House Leadership Pulls Extension of the Trade Adjustment Assistance Program

Opposition from far right conservatives in the House Republican caucus forced House Republican leadership to back off a floor vote on a bill extending the 2009 enhancements of the Trade Adjustment Assistance Act (TAA).  The expansions, which were adopted as part of the Recovery Act, will expire on February 12.  They had been extended for six weeks at the end of the last Congress, and this bill would have continued the program for another four and a half months.

While traditionally the TAA program has had bipartisan support, efforts in the House to extend the program have been complicated because of opposition to spending by a group of ideologically driven Republican freshmen and concern among some senior Democrats over the Republican leadership’s plan to pay for the extension by cutting a part of the TAA program that funds educational services at community colleges.

Under the expanded program – which extended TAA unemployment benefits and services to service and public sector workers, increased training funds, and created a new case management program – an estimated 400,000 workers have been certified for services since 2009.  The Labor Department has issued guidance to the states regarding the implications of a failure to extend the program, noting that, while the expansions would expire, the smaller program that existed before 2009 would continue.

Both the Administration and worker advocates have been urging Congress to extend the 2009 expansions for 18 months.  However, Senate Republicans are insisting on a much shorter extension in order to increase their leverage to move free trade agreements opposed by organized labor and many Democrats.  Meanwhile, efforts continue in the House to find a way to pass a bill extending the TAA expansions.

State Unemployment Insurance Trust Fund Debt Gains Greater Attention

This week, the national press reported that the Administration’s budget for fiscal year 2012 will propose debt relief to states with substantial federal loans for their unemployment insurance trust funds.  The majority of state unemployment insurance trust funds are broke because most states entered the unusually severe and protracted recession after allowing the employer tax system that finances their trust funds to decline to historically low levels.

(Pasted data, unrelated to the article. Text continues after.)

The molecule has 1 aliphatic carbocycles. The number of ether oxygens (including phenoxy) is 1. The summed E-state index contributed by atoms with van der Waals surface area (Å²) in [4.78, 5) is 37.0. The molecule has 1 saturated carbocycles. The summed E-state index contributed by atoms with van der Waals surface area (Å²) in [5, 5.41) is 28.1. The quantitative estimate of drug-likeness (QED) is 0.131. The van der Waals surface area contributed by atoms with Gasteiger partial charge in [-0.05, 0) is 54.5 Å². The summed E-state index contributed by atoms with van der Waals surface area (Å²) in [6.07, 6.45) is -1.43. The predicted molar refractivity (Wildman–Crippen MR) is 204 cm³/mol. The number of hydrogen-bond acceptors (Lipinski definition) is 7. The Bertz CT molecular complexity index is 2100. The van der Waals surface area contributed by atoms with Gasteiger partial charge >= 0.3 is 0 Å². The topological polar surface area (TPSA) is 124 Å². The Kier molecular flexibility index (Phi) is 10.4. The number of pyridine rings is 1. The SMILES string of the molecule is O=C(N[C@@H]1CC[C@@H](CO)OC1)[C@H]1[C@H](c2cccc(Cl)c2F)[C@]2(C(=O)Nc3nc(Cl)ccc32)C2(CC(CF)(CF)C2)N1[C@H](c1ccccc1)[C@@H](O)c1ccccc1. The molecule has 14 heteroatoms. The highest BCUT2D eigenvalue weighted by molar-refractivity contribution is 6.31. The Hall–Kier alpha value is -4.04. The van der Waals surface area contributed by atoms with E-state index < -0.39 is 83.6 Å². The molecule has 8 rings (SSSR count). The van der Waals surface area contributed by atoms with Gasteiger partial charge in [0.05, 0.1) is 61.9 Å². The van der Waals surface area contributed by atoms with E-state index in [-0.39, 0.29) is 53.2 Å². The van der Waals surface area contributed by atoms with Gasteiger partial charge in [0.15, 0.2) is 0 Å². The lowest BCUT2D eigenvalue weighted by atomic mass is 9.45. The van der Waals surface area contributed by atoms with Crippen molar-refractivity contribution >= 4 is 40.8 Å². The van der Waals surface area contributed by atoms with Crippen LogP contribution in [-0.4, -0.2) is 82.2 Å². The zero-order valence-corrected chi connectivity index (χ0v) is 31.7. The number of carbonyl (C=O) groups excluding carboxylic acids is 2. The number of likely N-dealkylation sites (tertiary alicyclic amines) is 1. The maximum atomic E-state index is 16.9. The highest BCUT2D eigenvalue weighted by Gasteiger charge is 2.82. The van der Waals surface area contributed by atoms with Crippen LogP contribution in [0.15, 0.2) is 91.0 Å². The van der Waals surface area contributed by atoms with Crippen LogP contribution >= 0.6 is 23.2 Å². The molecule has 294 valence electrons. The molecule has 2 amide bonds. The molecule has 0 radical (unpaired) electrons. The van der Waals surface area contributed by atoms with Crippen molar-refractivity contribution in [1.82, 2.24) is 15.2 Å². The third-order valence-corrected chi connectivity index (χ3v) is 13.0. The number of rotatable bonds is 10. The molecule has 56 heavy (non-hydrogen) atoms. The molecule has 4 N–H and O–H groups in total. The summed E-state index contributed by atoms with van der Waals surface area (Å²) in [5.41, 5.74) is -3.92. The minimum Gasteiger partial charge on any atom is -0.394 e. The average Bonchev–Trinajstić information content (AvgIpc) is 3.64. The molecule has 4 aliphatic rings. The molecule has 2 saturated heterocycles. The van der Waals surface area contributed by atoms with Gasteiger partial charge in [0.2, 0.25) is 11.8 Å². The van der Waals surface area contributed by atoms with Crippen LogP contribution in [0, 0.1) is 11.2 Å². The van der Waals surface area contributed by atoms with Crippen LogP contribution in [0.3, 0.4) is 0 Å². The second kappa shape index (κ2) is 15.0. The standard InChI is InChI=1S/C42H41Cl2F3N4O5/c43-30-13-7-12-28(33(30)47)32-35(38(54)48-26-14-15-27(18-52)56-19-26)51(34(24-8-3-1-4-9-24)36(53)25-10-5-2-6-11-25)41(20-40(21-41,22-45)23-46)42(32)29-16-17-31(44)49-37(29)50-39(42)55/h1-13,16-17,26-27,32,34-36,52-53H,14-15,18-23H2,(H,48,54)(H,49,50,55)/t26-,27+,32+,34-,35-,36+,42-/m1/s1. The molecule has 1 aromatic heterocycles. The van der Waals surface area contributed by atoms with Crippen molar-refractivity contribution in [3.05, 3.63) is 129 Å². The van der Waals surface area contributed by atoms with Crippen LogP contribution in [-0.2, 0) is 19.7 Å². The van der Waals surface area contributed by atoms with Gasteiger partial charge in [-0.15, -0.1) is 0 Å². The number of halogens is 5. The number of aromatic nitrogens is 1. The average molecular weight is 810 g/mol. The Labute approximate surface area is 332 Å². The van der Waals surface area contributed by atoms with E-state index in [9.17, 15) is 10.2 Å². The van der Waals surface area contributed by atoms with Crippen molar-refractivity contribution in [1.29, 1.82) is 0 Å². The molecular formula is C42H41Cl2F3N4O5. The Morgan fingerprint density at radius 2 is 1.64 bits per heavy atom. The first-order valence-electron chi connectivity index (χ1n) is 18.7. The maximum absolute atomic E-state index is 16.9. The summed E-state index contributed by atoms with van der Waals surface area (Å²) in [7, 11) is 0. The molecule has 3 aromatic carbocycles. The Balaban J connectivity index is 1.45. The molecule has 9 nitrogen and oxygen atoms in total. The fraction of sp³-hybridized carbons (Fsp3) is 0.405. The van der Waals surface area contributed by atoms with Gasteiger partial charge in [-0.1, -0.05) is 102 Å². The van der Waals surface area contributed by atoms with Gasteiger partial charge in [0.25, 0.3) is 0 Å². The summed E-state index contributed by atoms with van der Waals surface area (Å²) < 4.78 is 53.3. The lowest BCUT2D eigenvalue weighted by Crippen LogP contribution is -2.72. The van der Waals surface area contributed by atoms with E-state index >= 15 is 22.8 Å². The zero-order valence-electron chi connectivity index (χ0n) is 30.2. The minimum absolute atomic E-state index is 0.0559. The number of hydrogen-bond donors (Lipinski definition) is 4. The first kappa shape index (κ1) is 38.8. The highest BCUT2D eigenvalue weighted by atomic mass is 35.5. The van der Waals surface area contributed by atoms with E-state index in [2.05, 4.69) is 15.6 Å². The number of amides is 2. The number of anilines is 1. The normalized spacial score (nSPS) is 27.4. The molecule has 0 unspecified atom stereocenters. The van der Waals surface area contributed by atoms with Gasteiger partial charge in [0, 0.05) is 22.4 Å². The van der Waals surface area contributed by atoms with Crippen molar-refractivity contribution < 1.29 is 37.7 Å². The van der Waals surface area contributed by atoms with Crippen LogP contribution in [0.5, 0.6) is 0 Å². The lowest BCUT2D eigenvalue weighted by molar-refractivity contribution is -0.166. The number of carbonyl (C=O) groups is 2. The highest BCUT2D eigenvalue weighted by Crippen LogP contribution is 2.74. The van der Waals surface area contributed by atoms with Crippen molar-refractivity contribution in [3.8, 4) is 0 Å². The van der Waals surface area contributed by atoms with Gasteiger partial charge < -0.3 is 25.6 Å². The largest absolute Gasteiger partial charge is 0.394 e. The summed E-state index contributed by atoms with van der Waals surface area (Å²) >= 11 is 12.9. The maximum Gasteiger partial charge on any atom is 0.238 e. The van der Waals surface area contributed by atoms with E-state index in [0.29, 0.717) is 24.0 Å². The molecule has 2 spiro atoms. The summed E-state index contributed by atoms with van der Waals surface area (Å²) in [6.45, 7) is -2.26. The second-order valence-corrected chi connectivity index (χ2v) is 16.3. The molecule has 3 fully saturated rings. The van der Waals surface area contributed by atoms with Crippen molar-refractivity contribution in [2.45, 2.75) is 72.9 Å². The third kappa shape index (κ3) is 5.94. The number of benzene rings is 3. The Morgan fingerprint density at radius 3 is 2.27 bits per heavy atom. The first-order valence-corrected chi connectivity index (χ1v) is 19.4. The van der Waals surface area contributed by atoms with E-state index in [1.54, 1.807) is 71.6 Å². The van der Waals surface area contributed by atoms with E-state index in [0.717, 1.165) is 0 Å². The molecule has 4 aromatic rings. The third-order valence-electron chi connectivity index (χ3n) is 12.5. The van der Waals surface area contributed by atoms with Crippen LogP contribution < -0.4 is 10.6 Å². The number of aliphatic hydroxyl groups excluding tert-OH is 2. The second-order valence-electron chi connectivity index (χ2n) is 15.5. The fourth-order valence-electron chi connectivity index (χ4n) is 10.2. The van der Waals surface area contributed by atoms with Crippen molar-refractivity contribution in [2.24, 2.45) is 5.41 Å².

A total of 30 states have outstanding loans that totaled approximately $41 billion at the end of 2010 and will reach $65 billion by 2013.  States must repay their loans within two years.  If they fail to do so, the federal unemployment tax on their employers will start to increase until the loan is repaid.  States also have to pay interest on their loans, and their interest obligations are expected to total $1.4 billion by September 30 and another $2.2 billion in 2012. 

According to press reports, the Administration will propose deferring the interest payments and postponing the automatic increases in the federal unemployment employer tax to recover the loan amounts through 2013.  Then, the Administration proposes to begin to improve the solvency of state trust funds by increasing the federal taxable wage base to which the federal unemployment tax on employers is applied from the first $7,000 of wages to the first $15,000 wages.  Since states must have a taxable wage base at least as high as the federal one, some will have to raise their taxable wage base.  This means that unless they lower their tax rate, their employers will pay more unemployment insurance taxes.

Additional aspects of the Administration’s taxable wage base plan will be in the budget that it will release next week, but congressional Republicans already have attacked it as a tax increase on employers even though the overall proposal will save employers very substantial amounts of money. AFSCME strongly supports the Administration’s plan.  While most of the relief in the President’s plan will go directly to employers in the form of suspended loan repayments, deferring interest payments that states owe will relieve pressure on them to increase their own employer taxes or use general operating funds for their interest payments.  In addition, suspending the increase in the federal employer tax could open up possible revenue opportunities for states seeking new revenue to close their budget gaps.